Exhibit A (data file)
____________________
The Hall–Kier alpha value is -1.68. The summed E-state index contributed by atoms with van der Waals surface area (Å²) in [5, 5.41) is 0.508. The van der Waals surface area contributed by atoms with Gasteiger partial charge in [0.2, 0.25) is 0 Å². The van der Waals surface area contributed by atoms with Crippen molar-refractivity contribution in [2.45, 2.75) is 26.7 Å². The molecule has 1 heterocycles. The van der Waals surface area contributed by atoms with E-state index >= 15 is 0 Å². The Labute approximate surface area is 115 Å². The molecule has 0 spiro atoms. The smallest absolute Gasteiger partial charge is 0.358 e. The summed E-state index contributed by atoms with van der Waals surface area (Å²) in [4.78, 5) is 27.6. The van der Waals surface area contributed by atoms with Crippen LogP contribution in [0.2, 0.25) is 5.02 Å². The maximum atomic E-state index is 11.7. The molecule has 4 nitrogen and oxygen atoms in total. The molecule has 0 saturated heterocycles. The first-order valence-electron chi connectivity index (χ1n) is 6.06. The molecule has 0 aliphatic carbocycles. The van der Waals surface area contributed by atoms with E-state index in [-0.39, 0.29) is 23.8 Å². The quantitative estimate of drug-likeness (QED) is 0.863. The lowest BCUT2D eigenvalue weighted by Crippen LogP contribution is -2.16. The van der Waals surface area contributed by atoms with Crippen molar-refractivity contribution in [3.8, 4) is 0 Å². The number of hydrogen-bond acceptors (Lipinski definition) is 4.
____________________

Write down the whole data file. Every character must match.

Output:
The Hall–Kier alpha value is -1.68. The summed E-state index contributed by atoms with van der Waals surface area (Å²) in [5, 5.41) is 0.508. The van der Waals surface area contributed by atoms with Gasteiger partial charge in [0.2, 0.25) is 0 Å². The van der Waals surface area contributed by atoms with Crippen molar-refractivity contribution in [2.45, 2.75) is 26.7 Å². The molecule has 1 heterocycles. The van der Waals surface area contributed by atoms with E-state index >= 15 is 0 Å². The Labute approximate surface area is 115 Å². The molecule has 0 spiro atoms. The smallest absolute Gasteiger partial charge is 0.358 e. The summed E-state index contributed by atoms with van der Waals surface area (Å²) in [4.78, 5) is 27.6. The van der Waals surface area contributed by atoms with Crippen LogP contribution in [0.2, 0.25) is 5.02 Å². The maximum atomic E-state index is 11.7. The molecule has 4 nitrogen and oxygen atoms in total. The molecule has 0 saturated heterocycles. The first-order valence-electron chi connectivity index (χ1n) is 6.06. The molecule has 0 aliphatic carbocycles. The van der Waals surface area contributed by atoms with E-state index in [-0.39, 0.29) is 23.8 Å². The quantitative estimate of drug-likeness (QED) is 0.863. The lowest BCUT2D eigenvalue weighted by Crippen LogP contribution is -2.16. The van der Waals surface area contributed by atoms with Crippen molar-refractivity contribution in [3.8, 4) is 0 Å². The number of hydrogen-bond acceptors (Lipinski definition) is 4.